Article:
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Subject: RE: Tune Req: Bush Christening
From: Hrothgar
Date: 06 Feb 03 - 02:46 AM

Quite right, Bob. Should be recited.


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Subject: RE: Tune Req: Bush Christening
From: Teribus
Date: 06 Feb 03 - 04:11 AM

Hi there Bob,

I agree that Paterson's poems, in general, are better as poems. The one's I sing are "The Bushman's Tale", which Hamish Imlach sang under the title "Castlereagh" (SP?), I also adapted and put a tune to "The Ballad of Old Mongrel Grey" and "The Swagman's Rest".

There was a Australian lass, about eight years ago, playing and singing around the north-east of Scotland who did quite a lot of Paterson's and Lawson's stuff - she did "Clancy of the Overflow", wonder if it was the same one that you do?

Recently, heard an Eric Bogle song entitled "As if he Knows", about the Australian Lighthorse's horses in Palestine at the end of the First World War. It is written from the perspective of the men and their sorrow and regret at having to destroy their horses, as they could not repatriate them. Paterson wrote a similar poem written from the horses perspective called "The Last Parade", that poem relates to the end of the Boer War. "The Last Parade" would translate into a song equally as good as Eric Bogles.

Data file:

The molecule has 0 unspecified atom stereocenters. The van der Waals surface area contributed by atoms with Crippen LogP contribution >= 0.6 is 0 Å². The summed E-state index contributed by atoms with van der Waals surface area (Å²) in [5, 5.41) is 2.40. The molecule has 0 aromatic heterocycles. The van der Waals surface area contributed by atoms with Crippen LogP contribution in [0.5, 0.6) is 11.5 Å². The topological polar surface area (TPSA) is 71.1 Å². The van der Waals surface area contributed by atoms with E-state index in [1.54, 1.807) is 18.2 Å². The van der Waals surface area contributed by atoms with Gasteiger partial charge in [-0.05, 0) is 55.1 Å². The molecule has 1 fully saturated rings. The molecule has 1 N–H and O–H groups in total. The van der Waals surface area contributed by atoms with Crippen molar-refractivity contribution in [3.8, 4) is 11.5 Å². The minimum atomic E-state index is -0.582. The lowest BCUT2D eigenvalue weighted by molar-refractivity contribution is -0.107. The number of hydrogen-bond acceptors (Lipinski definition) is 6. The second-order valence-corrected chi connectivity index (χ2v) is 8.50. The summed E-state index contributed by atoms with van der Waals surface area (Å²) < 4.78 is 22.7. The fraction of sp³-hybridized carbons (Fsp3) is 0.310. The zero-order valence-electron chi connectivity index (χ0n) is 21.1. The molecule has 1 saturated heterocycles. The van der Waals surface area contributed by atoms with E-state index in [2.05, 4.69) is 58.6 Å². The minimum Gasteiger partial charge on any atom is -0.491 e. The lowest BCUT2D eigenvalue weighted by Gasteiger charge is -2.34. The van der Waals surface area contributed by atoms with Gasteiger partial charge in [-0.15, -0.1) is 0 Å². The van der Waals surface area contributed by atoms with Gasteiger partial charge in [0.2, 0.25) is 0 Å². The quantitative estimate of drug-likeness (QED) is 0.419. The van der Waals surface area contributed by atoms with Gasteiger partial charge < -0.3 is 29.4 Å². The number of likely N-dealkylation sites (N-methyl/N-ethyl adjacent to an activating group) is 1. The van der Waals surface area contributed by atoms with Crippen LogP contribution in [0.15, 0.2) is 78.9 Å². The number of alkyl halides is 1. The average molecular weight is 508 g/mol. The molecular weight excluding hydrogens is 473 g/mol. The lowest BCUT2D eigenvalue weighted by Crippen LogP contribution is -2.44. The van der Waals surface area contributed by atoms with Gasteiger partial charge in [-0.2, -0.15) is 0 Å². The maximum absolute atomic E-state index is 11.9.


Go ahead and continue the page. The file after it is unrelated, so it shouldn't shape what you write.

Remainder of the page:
All the best,

Teribus.


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Subject: RE: Tune Req: Bush Christening
From: Bob Bolton
Date: 06 Feb 03 - 08:35 AM

G'day Teribus,

A Bushman's Song, by Paterson is well known in Australia - generally called Travelling Down the Castlereagh. It is, of course, described as a song ... and works well as one. A lot of people contend that this isn't "really" one of Banjo's poems ... well, he did collect and re-publish - and this appears first in the context of a story ... so that may be so (but Paterson gets a rather unfair reputation as a toff!).

I can't place the singer in Scotland ... but she probably did the Wallis & Matilda "Clancy" - it is pretty well known.

Paterson was in a very strong place to write a poem on the same theme as Wee Eric's As If He Knows. He went to WW I as a "remount Officer" - a contractor supplying fresh horses to replace worn out, lost or killed mounts. He must have felt the pain of the decision (to preserve quarantine and freedom from many equine diseases, here in Australia) to leave the horses behind - or shoot them - a thousand times over!

BTW: When Wee Eric left Sydney many years back - to live in cheaper Adelaide ... on the dubious returns of songwriting ... I presented him with a Sterling silver fob ornament, which (after slight emendment with my burin) now read: E. Bogle, Castlereagh!

Regards,

Bob Bolton


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Subject: ADD: The Last Parade (A.B. 'Banjo' Paterson)
From: Teribus